In an age of cultural pluralism, diversity, and progressive notions in education, a Great Books curriculum is considered at best a vestige from a delightfully uninformed past which had little to no knowledge of the sorts of technology, scientific breakthroughs, or lifestyles available today. What, then, could such a collection of old, uninformed, and outdated authors have to offer to today’s youth if they did not even know the current gossip on Kim Kardashian and Kris Jenner? What does Pythagoras and his blacksmith’s hammer have to teach us about the vocal master-works of Ke$ha? And what could Plato tell us about the nature of justice when he himself knew no place beyond Ancient Greece (and possibly Egypt and India)?

The first objection, mentioned above, is that the Great Books are irrelevant to today’s culture. In a time featuring world-wide connectivity, world-scale issues involving economics, poverty, global-climate change, and potentially cataclysmic military initiatives, are not the thoughts of some old Greek or Roman thinkers simply anachronistic? The skeptic says that we are a more evolved and culturally literate (and actually literate) people than the “folks” from less technologically sophisticated times. It thus follows that books written in times with less technological and cultural awareness are therefore hopelessly outdated, does it not? The answer is no. The point of a Great Books curriculum is not to teach a student what he or she could just as easily learn from Buzzfeed, Gawker, or his or her friend in third period as they check their RSS feeds rather than listening to their teacher drone on and on. No, the point of a Great Books curriculum is to teach concepts, values, and actions which are timeless in their importance, but timely in their manifestations. Let us give examples.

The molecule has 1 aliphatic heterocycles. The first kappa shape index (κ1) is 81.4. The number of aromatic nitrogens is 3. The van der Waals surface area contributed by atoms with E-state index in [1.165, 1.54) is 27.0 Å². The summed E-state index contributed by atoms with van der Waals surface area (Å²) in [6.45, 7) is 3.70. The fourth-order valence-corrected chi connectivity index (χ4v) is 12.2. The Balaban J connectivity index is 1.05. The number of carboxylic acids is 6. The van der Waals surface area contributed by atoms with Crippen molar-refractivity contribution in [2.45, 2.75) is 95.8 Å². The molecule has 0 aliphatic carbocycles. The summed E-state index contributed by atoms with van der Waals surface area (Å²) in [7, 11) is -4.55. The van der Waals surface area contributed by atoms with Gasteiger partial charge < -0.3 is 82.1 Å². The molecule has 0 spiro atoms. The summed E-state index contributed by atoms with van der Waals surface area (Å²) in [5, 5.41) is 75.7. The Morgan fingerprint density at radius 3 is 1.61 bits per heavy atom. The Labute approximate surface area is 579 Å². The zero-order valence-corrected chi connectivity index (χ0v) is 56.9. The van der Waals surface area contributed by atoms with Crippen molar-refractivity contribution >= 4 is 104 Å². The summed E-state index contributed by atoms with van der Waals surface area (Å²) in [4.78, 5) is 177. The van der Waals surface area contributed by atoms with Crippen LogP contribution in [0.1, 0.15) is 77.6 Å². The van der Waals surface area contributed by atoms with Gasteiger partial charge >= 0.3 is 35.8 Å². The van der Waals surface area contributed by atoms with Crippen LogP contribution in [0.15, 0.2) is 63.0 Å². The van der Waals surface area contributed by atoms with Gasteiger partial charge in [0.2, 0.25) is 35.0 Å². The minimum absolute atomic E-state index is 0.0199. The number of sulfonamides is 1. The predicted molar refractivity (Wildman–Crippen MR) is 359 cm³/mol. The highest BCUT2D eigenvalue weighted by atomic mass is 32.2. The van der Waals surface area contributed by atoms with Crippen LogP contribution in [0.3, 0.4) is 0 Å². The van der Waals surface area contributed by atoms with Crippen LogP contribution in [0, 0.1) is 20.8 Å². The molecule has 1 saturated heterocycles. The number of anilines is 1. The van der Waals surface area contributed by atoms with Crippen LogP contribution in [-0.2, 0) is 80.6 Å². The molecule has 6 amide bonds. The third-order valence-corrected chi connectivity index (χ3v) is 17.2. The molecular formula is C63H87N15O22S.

When Odysseus was trapped on Kalypso’s island for seven long years, crying daily on the beach for release, was he not the picture of any innovator, youth, or even depressed person–marooned alone, without purpose, waiting for something, anything, to release him from his sorrow and bitter isolation through some activity and something meaningful? Is this not a situation which teenagers poignantly feel daily–a situation with which they could connect throughout space and time during their isolation? Is this not a situation which professionals encounter hourly as they work, estranged from their labor and the benefits of the outcomes of their works–wondering, hoping, that there is more for them? Have you yourself never experienced a time of extreme inertia where life seemed meaningless? No? Let us continue on.

In Sophocles’ Philoctetes, Philoctetes is an old friend of the now-dead Herakles, and due in part to his helping to bury Herakles, Philoctetes was awarded the invincible bow of Herakles, fated to help bring about the fall of Troy, greatest Asian city in the world at the time. Before he could make it to Troy, however, Philoctetes was bitten on the foot by a magical snake which caused a never-healing wound which would forever stink and cause him pain–so much pain that due to how frequently he moaned, the ever-clever Odysseus suggested that Philoctetes be left behind on Lemnos as the rest of the Achaians went forward to battle Troy. After nine years of fighting, a captured Trojan prophet, Helenus, tells the Achaians that Philoctetes must be brought back to Troy if there is to be any hope of the Achaians winning. The Achaians must convince Philoctetes to come, though, after abandoning him. Everything would be fine and easy, except that they cruelly, and secretly, left him on the desolate island Lemnos alone and injured, with no hope of escaping it. Spiffy. Even then, instead of pleading with him, they first attempt to trick him into coming back by having the son of his old friend Achilleus claim that he will take him home on a ship.